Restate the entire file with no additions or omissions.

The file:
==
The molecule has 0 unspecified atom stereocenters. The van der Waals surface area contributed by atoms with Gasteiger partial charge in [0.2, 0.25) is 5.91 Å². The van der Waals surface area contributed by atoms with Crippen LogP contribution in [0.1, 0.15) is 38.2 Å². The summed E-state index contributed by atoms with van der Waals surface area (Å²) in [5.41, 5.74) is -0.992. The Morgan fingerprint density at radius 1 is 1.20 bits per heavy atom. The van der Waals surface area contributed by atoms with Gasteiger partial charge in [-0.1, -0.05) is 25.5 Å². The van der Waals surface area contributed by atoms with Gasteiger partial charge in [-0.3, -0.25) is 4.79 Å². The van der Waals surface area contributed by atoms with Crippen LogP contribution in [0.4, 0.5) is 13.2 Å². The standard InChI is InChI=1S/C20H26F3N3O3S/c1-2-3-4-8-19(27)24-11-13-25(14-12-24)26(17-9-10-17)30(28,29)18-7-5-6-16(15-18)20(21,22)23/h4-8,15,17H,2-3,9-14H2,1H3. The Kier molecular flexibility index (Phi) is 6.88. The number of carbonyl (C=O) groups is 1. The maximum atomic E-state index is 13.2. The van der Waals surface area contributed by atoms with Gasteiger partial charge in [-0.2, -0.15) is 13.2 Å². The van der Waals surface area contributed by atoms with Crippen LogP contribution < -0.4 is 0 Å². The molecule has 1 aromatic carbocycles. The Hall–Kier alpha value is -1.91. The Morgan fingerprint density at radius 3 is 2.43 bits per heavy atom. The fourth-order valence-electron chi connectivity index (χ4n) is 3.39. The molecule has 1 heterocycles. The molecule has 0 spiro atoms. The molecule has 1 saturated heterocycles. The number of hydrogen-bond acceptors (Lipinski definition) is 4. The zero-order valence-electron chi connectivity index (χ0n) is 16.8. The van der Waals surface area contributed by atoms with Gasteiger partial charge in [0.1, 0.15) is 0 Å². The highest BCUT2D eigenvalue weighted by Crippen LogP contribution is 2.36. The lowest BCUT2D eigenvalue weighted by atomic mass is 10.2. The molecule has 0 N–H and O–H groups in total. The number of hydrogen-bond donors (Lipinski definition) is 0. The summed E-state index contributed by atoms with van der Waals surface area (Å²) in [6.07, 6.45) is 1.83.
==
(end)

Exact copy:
The molecule has 0 unspecified atom stereocenters. The van der Waals surface area contributed by atoms with Gasteiger partial charge in [0.2, 0.25) is 5.91 Å². The van der Waals surface area contributed by atoms with Crippen LogP contribution in [0.1, 0.15) is 38.2 Å². The summed E-state index contributed by atoms with van der Waals surface area (Å²) in [5.41, 5.74) is -0.992. The Morgan fingerprint density at radius 1 is 1.20 bits per heavy atom. The van der Waals surface area contributed by atoms with Gasteiger partial charge in [-0.1, -0.05) is 25.5 Å². The van der Waals surface area contributed by atoms with Gasteiger partial charge in [-0.3, -0.25) is 4.79 Å². The van der Waals surface area contributed by atoms with Crippen LogP contribution in [0.4, 0.5) is 13.2 Å². The standard InChI is InChI=1S/C20H26F3N3O3S/c1-2-3-4-8-19(27)24-11-13-25(14-12-24)26(17-9-10-17)30(28,29)18-7-5-6-16(15-18)20(21,22)23/h4-8,15,17H,2-3,9-14H2,1H3. The Kier molecular flexibility index (Phi) is 6.88. The number of carbonyl (C=O) groups is 1. The maximum atomic E-state index is 13.2. The van der Waals surface area contributed by atoms with Gasteiger partial charge in [-0.2, -0.15) is 13.2 Å². The van der Waals surface area contributed by atoms with Crippen LogP contribution < -0.4 is 0 Å². The molecule has 1 aromatic carbocycles. The Hall–Kier alpha value is -1.91. The Morgan fingerprint density at radius 3 is 2.43 bits per heavy atom. The fourth-order valence-electron chi connectivity index (χ4n) is 3.39. The molecule has 1 heterocycles. The molecule has 0 spiro atoms. The molecule has 1 saturated heterocycles. The number of hydrogen-bond acceptors (Lipinski definition) is 4. The zero-order valence-electron chi connectivity index (χ0n) is 16.8. The van der Waals surface area contributed by atoms with Gasteiger partial charge in [0.1, 0.15) is 0 Å². The highest BCUT2D eigenvalue weighted by Crippen LogP contribution is 2.36. The lowest BCUT2D eigenvalue weighted by atomic mass is 10.2. The molecule has 0 N–H and O–H groups in total. The number of hydrogen-bond donors (Lipinski definition) is 0. The summed E-state index contributed by atoms with van der Waals surface area (Å²) in [6.07, 6.45) is 1.83.